To make the abstract map more concrete provides an opportunity to share places with a broad range of people passing by and help them better visualize the whole and its parts.
Chief among those changes included introducing new data related to national heritage, languages spoken at home and religious diversity — in addition to the metrics we already gather on racial diversity. We also weighted these factors highly. While seeking places that are diverse in this more traditional sense of the word, we also prioritized places that gave us more regional diversity and strove to include cities of all sizes by lifting the population limit that we often relied on in previous years. This opened up a new tier of larger (and often more diverse) candidates.
With these goals in mind, we first gathered data on places that:
Had a population of at least 20,000 people — and no population maximum
Had a population that was at least 85% as racially diverse as the state
Had a median household income of at least 85% of the state median
To create Money’s Best Places to Live ranking for 2021-2022, we considered cities and towns with populations ranging from 25,000 up to 500,000. This range allowed us to surface places large enough to have amenities like grocery stores and a nearby hospital, but kept the focus on somewhat lesser known spots around the United States. The largest place on our list this year has over 457,476 residents and the smallest has 25,260.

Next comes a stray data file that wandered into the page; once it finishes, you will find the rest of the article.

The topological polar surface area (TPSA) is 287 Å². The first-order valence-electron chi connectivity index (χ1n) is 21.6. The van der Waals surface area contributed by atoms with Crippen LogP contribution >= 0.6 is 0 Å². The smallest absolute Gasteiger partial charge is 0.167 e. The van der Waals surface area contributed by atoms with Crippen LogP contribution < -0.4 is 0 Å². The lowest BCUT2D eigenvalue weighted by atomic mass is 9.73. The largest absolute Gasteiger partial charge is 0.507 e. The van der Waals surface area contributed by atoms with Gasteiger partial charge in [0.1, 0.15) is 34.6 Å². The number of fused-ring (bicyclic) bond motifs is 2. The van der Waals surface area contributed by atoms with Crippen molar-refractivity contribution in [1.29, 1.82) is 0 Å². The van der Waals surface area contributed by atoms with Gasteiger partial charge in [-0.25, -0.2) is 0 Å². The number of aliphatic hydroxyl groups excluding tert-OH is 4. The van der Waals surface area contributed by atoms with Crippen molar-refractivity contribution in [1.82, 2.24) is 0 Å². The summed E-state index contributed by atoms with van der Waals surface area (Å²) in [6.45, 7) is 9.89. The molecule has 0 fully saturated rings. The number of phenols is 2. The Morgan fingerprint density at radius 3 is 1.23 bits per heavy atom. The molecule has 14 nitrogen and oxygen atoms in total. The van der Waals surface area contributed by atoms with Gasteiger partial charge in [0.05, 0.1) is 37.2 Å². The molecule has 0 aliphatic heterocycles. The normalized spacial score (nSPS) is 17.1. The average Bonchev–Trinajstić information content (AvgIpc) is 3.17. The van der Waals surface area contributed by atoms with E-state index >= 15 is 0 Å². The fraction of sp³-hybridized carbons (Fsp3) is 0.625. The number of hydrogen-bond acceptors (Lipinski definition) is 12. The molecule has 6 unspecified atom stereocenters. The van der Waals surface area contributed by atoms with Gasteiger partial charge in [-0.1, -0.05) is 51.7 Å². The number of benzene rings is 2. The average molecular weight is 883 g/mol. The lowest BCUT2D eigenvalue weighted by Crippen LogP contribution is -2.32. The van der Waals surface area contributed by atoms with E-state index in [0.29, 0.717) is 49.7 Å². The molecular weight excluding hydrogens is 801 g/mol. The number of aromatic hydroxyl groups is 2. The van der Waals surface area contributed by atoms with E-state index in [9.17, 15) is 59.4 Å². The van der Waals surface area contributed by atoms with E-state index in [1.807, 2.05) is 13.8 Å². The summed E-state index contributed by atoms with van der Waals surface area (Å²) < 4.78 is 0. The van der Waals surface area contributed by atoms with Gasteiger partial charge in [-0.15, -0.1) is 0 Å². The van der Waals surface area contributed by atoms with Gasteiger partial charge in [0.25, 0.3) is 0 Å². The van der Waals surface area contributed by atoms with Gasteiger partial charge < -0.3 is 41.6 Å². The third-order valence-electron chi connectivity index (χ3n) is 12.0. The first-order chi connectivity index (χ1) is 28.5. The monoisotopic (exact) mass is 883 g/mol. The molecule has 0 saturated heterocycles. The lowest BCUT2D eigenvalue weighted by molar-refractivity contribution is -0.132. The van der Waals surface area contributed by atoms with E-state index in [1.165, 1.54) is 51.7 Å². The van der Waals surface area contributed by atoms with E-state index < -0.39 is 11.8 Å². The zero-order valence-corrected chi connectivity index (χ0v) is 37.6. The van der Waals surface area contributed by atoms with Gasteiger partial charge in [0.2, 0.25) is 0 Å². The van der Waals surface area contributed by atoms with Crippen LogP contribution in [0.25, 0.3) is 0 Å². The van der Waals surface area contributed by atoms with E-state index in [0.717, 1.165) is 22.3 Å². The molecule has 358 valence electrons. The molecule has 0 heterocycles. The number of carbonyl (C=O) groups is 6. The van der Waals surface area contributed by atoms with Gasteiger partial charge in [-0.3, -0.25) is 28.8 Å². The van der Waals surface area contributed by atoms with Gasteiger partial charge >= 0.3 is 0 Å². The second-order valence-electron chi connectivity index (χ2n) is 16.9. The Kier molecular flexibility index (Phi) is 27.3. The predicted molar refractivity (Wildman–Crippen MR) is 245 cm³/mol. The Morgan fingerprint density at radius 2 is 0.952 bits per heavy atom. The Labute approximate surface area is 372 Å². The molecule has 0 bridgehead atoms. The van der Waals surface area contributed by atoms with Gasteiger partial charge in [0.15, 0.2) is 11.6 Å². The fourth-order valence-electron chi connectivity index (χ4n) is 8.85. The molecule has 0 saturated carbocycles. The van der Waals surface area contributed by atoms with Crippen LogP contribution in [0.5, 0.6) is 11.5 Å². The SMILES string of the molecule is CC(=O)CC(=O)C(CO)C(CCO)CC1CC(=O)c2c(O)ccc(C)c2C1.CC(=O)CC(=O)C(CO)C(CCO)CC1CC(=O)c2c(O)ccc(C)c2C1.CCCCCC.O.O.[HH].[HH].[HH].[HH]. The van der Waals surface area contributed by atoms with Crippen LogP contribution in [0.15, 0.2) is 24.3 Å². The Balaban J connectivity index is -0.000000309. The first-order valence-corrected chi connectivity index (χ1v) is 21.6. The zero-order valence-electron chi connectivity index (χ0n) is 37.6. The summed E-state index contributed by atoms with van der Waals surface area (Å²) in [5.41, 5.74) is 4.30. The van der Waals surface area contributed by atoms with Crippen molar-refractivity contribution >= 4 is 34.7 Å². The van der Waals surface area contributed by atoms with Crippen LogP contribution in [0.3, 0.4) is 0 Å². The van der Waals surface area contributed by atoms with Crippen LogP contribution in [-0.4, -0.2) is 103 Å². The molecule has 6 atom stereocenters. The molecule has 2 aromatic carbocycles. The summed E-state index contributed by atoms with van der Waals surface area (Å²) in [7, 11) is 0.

We also removed places where:
the crime risk is more than 1.5x the national average
the median income level is lower than its state’s median
the population is declining
there is effectively no ethnic diversity
In 2021, the top-ranked communities tend to be suburbs. In 2022, there is a mix of big cities and suburbs with Atlanta at the top of the list and one neighborhood of Chicago, Rogers Park, at #5.
And this new city is growing in power. Never before have the questions of Athens and the questions of Jerusalem been mediated to us by such a great variety of things that vie for our attention and our desires. Silicon Valley, this third city, has altered the nature of the problem that Tertullian was wrestling with. The questions of what is true and what is good for the soul are now mostly subordinated to technological progress—or, at the very least, the questions of Athens and Jerusalem are now so bound up with this progress that it’s creating confusion…
If Tertullian were alive today, I believe he would ask: “What does Athens have to do with Jerusalem—and what do either have to do with Silicon Valley?” In other words, how do the domains of reason and religion relate to the domain of technological innovation and its financiers in Silicon Valley? If the Enlightenment champion Steven Pinker (a resident of Athens) walked into a bar with a Trappist monk (Jerusalem) and Elon Musk (Silicon Valley) with the goal of solving a problem, would they ever be able to arrive at a consensus?…